I had probably been sat there for too long. The weather report had given me a brief window between the two weather fronts which were moving across the country from the north, but in my defense it had been a long haul up the steep fell side, and the giant gritstone boulder I had found provided the perfect shelter from the bitter wind which was sweeping across the moorland behind me. The day had started off fine and cold with a bright glishy sun which reflected off the tumbling waters of the Flushiemere Beck. With the stream gently chuckling between it’s frozen banks I walked along the icy track towards the old mine shop of Flushiemere House high above the small hamlet of Newbiggin, and from there I left the main path and started the climb to reach the weathered stones of Carr Crags. From my perch amongst these stones I looked out across the vast panorama of fells that make up the skyline of upper Teesdale, each peak carried its own snowy mantle which glowed in the low afternoon sun. But while I soaked up the mountainous vista, around me the clouds were quickly turning darker by the minute, bringing with them fresh gusts of snow. It was starting to look like I didn’t have much time left to explore before the weather would completely close in around me.
What had drawn me here was the hope of finding some relics of a long gone industry which existed here high up on the bleak shoulder of Jame’s Hill. For centuries the hard rough sedimentary rock these crags are made of had been used to make millstones. From what I had been told these stones were strewn throughout these outcrops like loose change, each one carved by hand but then abandoned before they could be completed. It seems strange to think that after all that hard work they should be left to weather and erode. It turns out the carvers where the victims of a changing market driven by a desire for softer flour that could be milled with fine-grained millstones imported cheaply from the continent. In the end it literally was just not worth the effort to get these stones down the hill.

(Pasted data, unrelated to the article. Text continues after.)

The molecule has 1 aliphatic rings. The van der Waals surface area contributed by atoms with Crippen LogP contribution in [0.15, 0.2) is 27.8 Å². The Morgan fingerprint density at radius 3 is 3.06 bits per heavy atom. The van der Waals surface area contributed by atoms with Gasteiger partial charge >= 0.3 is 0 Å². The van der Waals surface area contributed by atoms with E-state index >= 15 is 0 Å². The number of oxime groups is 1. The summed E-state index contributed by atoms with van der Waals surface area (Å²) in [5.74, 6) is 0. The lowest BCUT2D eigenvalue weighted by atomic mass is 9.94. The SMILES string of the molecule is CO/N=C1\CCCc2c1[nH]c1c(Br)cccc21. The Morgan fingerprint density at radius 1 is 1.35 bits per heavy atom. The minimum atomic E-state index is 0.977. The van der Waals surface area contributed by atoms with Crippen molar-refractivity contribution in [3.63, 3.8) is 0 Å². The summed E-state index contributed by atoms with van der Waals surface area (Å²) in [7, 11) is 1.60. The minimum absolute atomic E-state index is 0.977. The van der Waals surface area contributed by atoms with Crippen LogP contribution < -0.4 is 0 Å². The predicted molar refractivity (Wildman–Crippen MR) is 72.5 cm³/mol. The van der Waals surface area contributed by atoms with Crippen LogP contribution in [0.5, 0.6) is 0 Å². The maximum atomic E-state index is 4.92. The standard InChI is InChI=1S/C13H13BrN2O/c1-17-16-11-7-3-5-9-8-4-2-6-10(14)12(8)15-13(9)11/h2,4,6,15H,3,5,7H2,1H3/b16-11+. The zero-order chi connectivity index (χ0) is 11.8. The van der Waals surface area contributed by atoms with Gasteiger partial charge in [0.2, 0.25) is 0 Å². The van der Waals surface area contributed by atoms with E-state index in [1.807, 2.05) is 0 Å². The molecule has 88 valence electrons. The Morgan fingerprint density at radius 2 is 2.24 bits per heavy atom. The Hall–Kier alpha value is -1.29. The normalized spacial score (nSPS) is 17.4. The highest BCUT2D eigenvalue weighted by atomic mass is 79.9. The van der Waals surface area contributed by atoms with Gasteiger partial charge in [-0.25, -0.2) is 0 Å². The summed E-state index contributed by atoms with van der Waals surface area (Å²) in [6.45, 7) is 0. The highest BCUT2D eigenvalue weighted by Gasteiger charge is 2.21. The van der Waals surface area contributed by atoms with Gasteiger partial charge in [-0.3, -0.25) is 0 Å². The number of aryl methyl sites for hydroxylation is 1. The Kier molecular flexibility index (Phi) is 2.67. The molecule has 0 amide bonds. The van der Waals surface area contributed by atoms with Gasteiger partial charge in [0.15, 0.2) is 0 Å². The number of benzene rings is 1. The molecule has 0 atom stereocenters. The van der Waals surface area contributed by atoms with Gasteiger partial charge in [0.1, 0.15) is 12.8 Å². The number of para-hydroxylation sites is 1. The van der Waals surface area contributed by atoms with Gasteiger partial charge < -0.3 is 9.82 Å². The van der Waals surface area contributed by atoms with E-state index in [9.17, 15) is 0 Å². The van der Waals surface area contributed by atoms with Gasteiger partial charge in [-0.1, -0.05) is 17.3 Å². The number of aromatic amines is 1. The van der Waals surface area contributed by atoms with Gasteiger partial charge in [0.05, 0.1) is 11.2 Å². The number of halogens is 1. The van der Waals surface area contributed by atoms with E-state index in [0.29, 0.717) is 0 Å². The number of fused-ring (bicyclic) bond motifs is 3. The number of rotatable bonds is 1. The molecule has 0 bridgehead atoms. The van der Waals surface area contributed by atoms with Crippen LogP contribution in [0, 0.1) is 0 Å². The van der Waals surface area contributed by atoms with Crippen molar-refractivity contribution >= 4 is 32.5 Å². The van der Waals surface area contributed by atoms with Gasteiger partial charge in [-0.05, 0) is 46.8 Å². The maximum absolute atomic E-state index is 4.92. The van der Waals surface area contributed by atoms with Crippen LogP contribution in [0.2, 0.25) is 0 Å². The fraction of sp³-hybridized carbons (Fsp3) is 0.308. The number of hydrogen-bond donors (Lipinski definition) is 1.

The first millstone I came across was probably only 20 feet from where I had been seated. It lay on a broken stack of stones half buried in snow-covered turf, but as I started to compose my shot the snow which had been till then only falling as small flurries was quickly becoming a blizzard. Despite the worsening conditions I tried my best to capture the scene taking as many exposures as I could before deciding to move on.
Millstone on Carr Crags, Liquid silver emulsion on watercolour paper.
With my back to the now increasingly savage wind and snow I picked my way along the crag. Here and there I could make out more evidence of the people who spent their days working here. Tucked into a mass of rubble I saw a small circular cell, like a cist made of rough hewn stone it seemed most likely to have been built in an attempt to provide some protection asgainst the prevailing winds, a simple testament to the working conditions.
It was an incredible feeling to be enveloped in the squalling snow, watching it smudge out the landscape, there was an intense feeling of isolation, of being removed from the day-to-day world far below. Soon it became obvious that the weather was not going to break and I had run out of time to take more pictures. So I decided to head for the safety and comfort of home and by using the compass bearing which I had originally followed to reach the crag I descended through the swirling snow. Along the way down my mind kept drifting back to the millstone carvers and what they must have endured to hew these millstone from the hard unforgiving gritstone, only for all their endeavours to come to nought due to our love of soft white bread. Now the sound of pick and chisel has been replaced with the croaking call of the red grouse, and the stones have become home to the mountain hares.